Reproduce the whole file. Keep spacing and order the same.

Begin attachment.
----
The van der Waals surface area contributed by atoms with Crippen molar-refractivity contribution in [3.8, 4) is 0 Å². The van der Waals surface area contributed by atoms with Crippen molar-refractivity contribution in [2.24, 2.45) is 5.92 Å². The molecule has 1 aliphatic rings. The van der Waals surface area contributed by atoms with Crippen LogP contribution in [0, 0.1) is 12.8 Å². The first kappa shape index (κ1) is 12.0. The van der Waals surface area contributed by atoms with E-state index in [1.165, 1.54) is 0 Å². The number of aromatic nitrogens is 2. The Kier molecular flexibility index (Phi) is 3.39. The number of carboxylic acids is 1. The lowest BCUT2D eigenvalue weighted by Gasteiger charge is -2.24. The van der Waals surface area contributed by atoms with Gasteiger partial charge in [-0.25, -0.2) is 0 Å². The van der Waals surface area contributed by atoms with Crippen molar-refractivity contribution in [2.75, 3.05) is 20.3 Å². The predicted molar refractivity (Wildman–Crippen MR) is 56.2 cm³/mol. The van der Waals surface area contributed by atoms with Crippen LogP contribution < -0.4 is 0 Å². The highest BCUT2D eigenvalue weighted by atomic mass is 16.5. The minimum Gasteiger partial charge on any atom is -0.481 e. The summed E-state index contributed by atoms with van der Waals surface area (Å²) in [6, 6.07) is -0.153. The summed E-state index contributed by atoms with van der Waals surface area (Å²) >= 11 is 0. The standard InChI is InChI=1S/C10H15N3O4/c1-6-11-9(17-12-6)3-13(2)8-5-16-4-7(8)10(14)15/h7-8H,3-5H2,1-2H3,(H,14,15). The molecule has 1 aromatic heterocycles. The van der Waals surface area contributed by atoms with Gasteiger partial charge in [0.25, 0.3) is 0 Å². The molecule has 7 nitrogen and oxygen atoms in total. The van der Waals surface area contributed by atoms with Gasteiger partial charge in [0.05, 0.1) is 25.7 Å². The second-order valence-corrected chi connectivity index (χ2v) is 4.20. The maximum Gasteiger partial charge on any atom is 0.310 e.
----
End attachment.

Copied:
The van der Waals surface area contributed by atoms with Crippen molar-refractivity contribution in [3.8, 4) is 0 Å². The van der Waals surface area contributed by atoms with Crippen molar-refractivity contribution in [2.24, 2.45) is 5.92 Å². The molecule has 1 aliphatic rings. The van der Waals surface area contributed by atoms with Crippen LogP contribution in [0, 0.1) is 12.8 Å². The first kappa shape index (κ1) is 12.0. The van der Waals surface area contributed by atoms with E-state index in [1.165, 1.54) is 0 Å². The number of aromatic nitrogens is 2. The Kier molecular flexibility index (Phi) is 3.39. The number of carboxylic acids is 1. The lowest BCUT2D eigenvalue weighted by Gasteiger charge is -2.24. The van der Waals surface area contributed by atoms with Gasteiger partial charge in [-0.25, -0.2) is 0 Å². The van der Waals surface area contributed by atoms with Crippen molar-refractivity contribution in [2.75, 3.05) is 20.3 Å². The predicted molar refractivity (Wildman–Crippen MR) is 56.2 cm³/mol. The van der Waals surface area contributed by atoms with Crippen LogP contribution < -0.4 is 0 Å². The highest BCUT2D eigenvalue weighted by atomic mass is 16.5. The minimum Gasteiger partial charge on any atom is -0.481 e. The summed E-state index contributed by atoms with van der Waals surface area (Å²) in [6, 6.07) is -0.153. The summed E-state index contributed by atoms with van der Waals surface area (Å²) >= 11 is 0. The standard InChI is InChI=1S/C10H15N3O4/c1-6-11-9(17-12-6)3-13(2)8-5-16-4-7(8)10(14)15/h7-8H,3-5H2,1-2H3,(H,14,15). The molecule has 1 aromatic heterocycles. The van der Waals surface area contributed by atoms with Gasteiger partial charge in [0.25, 0.3) is 0 Å². The molecule has 7 nitrogen and oxygen atoms in total. The van der Waals surface area contributed by atoms with Gasteiger partial charge in [0.05, 0.1) is 25.7 Å². The second-order valence-corrected chi connectivity index (χ2v) is 4.20. The maximum Gasteiger partial charge on any atom is 0.310 e.